MyToday is a set of opt-in SMS services from our company, Netcore. MyToday has around 3.8 million subscribers. Since you cannot receive the SMSs from MyToday without first sending an SMS to MyToday requesting the service, you cannot get spammed. Stopping the service is as simple as sending a “Stop” SMS to the same service.
Vodafone, one of the bigger mobile operators, has blocked the MyToday SMS alerts since today morning, as this Business Standard news item reports. I suppose the MyToday free SMS services is hurting Vodafone’s paid services. My blocking MyToday’s services, Vodafone is doing what any profit-maximizing firm does — kill competition.
See Rajesh Jain’s post on this matter for more on this.
My analysis is however in the larger context of competitive markets and their welfare implications.
Disclosure: I have an interest in the commercial success of NetCore as I am an employee.
Competitive markets lead to welfare-maximizing outcomes. But there are specific conditions which have to occur for markets to be competitive. If firms within a market have market power, the market is not competitive. Market power is a cause of what is called market failure. Market failure means that the outcome of the market is not welfare maximizing.
In the specific case of mobile operators and the mobile telephony market, the operators have a certain degree of market power. This arises from the stickiness of subscribers because of non-portability of the numbers. I would in a heartbeat drop my current carrier but I am reluctant to do so because I have had my cell number for years and were I to change my mobile service provider, I would lose this number.
By mandating number portability — my number moves with me when I change services — the telecom regulator would improve the market outcome because the operators would lose some of the market power they enjoy today. So you can imagine that number portability is in the interests of the users of mobile phones but are not in the interests of the operators.
Competition is like that. There are two different types of conflicting interests. First, there is an inherent conflict among the competing firms in the market. Vodafone can gain only at the expense of the other carriers. Second, the conflict between the suppliers and the consumers. The suppliers would like to sell as dearly as possible, and the consumers would like to buy as cheaply as possible. In this conflict, all the mobile operators are in it together. They gain from the market failure (non-number portability) at the expense of the consumers.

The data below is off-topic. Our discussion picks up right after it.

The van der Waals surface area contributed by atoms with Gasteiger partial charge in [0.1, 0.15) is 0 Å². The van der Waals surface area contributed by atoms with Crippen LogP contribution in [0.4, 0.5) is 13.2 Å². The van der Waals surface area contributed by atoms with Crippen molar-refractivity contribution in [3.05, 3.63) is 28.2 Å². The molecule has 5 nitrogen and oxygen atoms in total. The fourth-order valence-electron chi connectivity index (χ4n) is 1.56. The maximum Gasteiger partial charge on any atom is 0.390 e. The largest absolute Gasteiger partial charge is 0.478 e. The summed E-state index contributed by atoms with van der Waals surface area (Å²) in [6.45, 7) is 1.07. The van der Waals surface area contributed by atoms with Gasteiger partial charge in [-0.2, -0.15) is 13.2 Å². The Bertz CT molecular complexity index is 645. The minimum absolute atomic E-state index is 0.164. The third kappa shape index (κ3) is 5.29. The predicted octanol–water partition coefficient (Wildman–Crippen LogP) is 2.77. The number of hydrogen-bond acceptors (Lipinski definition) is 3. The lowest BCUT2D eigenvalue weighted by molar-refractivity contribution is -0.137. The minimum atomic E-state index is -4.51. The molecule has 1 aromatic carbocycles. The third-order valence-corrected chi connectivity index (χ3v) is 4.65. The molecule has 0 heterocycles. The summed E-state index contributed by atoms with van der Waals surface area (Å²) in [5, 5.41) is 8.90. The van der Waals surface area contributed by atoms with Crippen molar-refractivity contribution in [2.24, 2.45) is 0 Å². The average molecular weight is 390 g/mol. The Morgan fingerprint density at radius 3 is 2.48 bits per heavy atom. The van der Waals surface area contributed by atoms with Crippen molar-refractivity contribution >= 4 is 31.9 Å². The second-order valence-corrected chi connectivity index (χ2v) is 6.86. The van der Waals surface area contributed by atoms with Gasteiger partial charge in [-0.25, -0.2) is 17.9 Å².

NetCore’s MyToday service hurts the interests of the mobile operators but helps consumers. We are in the second conflict.
Competitive markets are good for consumers. But they do not arise spontaneously in any activity that has high fixed costs and have network externalities. To make these markets competitive (or as competitive as possible), they have to be regulated. In this specific instance, the regulator is TRAI — Telecom Regulatory Authority of India. TRAI gets its inputs from users as it is supposed to be in the public interest. The public has to tell TRAI that the operators’ market power is hurting the consumers’ — and therefore the national — interest. TRAI listens to people like us.
I will write to TRAI today asking that number portability be mandated. I suggest you do the same.
Update: For those who want to email TRAI, the email addresses are: email@example.com and firstname.lastname@example.org
(Hat tip: Kumar_N)